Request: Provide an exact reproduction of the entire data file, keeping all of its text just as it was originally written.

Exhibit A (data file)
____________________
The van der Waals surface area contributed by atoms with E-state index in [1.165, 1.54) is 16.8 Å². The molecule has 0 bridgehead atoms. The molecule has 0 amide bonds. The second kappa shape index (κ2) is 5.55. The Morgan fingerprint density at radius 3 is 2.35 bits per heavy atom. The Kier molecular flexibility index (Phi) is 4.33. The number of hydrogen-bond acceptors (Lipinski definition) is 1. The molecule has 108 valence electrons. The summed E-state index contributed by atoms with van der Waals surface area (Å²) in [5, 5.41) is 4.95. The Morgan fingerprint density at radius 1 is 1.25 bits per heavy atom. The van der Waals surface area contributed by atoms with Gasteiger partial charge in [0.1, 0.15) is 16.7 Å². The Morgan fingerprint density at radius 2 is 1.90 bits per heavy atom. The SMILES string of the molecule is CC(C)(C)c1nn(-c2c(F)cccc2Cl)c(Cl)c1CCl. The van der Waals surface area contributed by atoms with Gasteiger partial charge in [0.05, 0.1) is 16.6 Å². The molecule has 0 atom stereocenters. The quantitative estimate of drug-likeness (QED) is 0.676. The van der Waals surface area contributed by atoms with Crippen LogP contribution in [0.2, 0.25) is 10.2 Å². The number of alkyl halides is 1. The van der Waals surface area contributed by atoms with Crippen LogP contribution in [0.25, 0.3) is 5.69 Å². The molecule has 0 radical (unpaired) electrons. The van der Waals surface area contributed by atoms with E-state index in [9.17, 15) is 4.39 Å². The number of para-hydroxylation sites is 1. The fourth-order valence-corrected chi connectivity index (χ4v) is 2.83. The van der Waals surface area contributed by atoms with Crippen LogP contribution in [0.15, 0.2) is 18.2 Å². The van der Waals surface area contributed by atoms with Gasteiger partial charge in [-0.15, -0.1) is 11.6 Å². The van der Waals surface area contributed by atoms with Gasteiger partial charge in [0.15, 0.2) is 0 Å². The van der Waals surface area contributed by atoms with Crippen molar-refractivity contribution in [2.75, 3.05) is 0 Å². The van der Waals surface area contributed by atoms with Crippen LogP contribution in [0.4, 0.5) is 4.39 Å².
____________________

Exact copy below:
The van der Waals surface area contributed by atoms with E-state index in [1.165, 1.54) is 16.8 Å². The molecule has 0 bridgehead atoms. The molecule has 0 amide bonds. The second kappa shape index (κ2) is 5.55. The Morgan fingerprint density at radius 3 is 2.35 bits per heavy atom. The Kier molecular flexibility index (Phi) is 4.33. The number of hydrogen-bond acceptors (Lipinski definition) is 1. The molecule has 108 valence electrons. The summed E-state index contributed by atoms with van der Waals surface area (Å²) in [5, 5.41) is 4.95. The Morgan fingerprint density at radius 1 is 1.25 bits per heavy atom. The van der Waals surface area contributed by atoms with Gasteiger partial charge in [0.1, 0.15) is 16.7 Å². The Morgan fingerprint density at radius 2 is 1.90 bits per heavy atom. The SMILES string of the molecule is CC(C)(C)c1nn(-c2c(F)cccc2Cl)c(Cl)c1CCl. The van der Waals surface area contributed by atoms with Gasteiger partial charge in [0.05, 0.1) is 16.6 Å². The molecule has 0 atom stereocenters. The quantitative estimate of drug-likeness (QED) is 0.676. The van der Waals surface area contributed by atoms with Crippen LogP contribution in [0.2, 0.25) is 10.2 Å². The number of alkyl halides is 1. The van der Waals surface area contributed by atoms with Crippen LogP contribution in [0.25, 0.3) is 5.69 Å². The molecule has 0 radical (unpaired) electrons. The van der Waals surface area contributed by atoms with E-state index in [9.17, 15) is 4.39 Å². The number of para-hydroxylation sites is 1. The fourth-order valence-corrected chi connectivity index (χ4v) is 2.83. The van der Waals surface area contributed by atoms with Crippen LogP contribution in [0.15, 0.2) is 18.2 Å². The van der Waals surface area contributed by atoms with Gasteiger partial charge in [-0.15, -0.1) is 11.6 Å². The van der Waals surface area contributed by atoms with Gasteiger partial charge in [0.15, 0.2) is 0 Å². The van der Waals surface area contributed by atoms with Crippen molar-refractivity contribution in [2.75, 3.05) is 0 Å². The van der Waals surface area contributed by atoms with Crippen LogP contribution in [0.4, 0.5) is 4.39 Å².